Imagine learning about finding your muse from David Crosby (of Crosby Stills & Nash) on the lawn outside the North Beach Bandshell, as the sun sets and the evening breeze blows by.
Or learning how to up your music game from the likes of local favorites like Electric Kif and Roosevelt Collier on the beach.
This weekend, the first GroundUP Music Festival will bring that, along with performances from GRAMMY winners Esperanza Spalding and Snarky Puppy and students from local institutions like the Frost School of Music and New World School of the Arts.
The festival will take over the bandshell, the adjacent building, the lawn, and even parts of the beach for performances, food from local chefs and restaurants, workshops, and master classes. Then they’ll head to the nearby Deauville for late-night performances. It’s limited to 1,500 people a day to keep it intimate.
“The idea is just to knock down the wall between the artist and the audience. When we leave, we don’t want to be one of those festivals that… just leaves behind a bunch of litter. We want to leave a positive footprint in Miami,” says Michael League, the CEO of GroundUP record label and artistic director of the festival.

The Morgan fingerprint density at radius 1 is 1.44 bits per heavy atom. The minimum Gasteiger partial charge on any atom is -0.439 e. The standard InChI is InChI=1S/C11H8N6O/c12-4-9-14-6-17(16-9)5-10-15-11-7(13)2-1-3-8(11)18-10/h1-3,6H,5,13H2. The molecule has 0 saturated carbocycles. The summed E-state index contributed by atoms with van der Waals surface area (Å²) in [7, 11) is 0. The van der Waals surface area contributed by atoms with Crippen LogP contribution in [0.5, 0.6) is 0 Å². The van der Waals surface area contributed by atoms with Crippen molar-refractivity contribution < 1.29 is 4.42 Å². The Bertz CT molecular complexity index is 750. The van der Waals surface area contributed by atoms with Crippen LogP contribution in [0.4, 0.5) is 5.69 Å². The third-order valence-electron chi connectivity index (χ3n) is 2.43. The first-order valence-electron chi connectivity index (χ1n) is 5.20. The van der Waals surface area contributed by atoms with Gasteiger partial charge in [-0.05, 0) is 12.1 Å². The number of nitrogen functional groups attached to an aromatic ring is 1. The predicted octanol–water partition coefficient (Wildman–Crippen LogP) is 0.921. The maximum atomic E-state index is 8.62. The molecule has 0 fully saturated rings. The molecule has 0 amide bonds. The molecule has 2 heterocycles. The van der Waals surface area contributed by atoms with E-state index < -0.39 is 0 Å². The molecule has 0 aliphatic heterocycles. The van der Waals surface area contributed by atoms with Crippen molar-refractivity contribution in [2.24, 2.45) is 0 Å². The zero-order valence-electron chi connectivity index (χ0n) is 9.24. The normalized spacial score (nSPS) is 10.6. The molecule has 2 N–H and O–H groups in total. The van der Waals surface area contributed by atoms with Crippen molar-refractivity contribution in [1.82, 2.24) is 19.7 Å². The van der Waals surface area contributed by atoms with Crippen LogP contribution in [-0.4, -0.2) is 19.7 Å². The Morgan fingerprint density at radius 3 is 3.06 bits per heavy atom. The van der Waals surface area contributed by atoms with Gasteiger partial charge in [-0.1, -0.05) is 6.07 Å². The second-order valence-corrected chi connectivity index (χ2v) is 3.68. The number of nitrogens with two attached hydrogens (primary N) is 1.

GroundUP considered several different places for the festival, but ultimately landed on Miami — partially at the urging of Paul Lehr, a native Miamian who used to be the CEO of the YoungArts Foundation and is now the executive director of GroundUP.
“I am a Miami devotee and I think that we have a music culture that while rich and diverse and very international, doesn’t get as much attention as it should,” Lehr says. “We’ve become known for EDM, but there isn’t really a lot of live music here. … I think there’s something really special and unifying about having live music.”
It wasn’t that hard of a sell, though, League says.
“In addition to the beautiful weather and the incredible venue, Miami has a lot of diversity. It has a really rich community culturally and almost all of those cultures have beautiful musical traditions. There is a kind of ingrained, I think, love and tradition of music in the people here.”
The goal is to make this an annual festival right here in Miami and, down the line, launch a second festival that will rotate between different cities.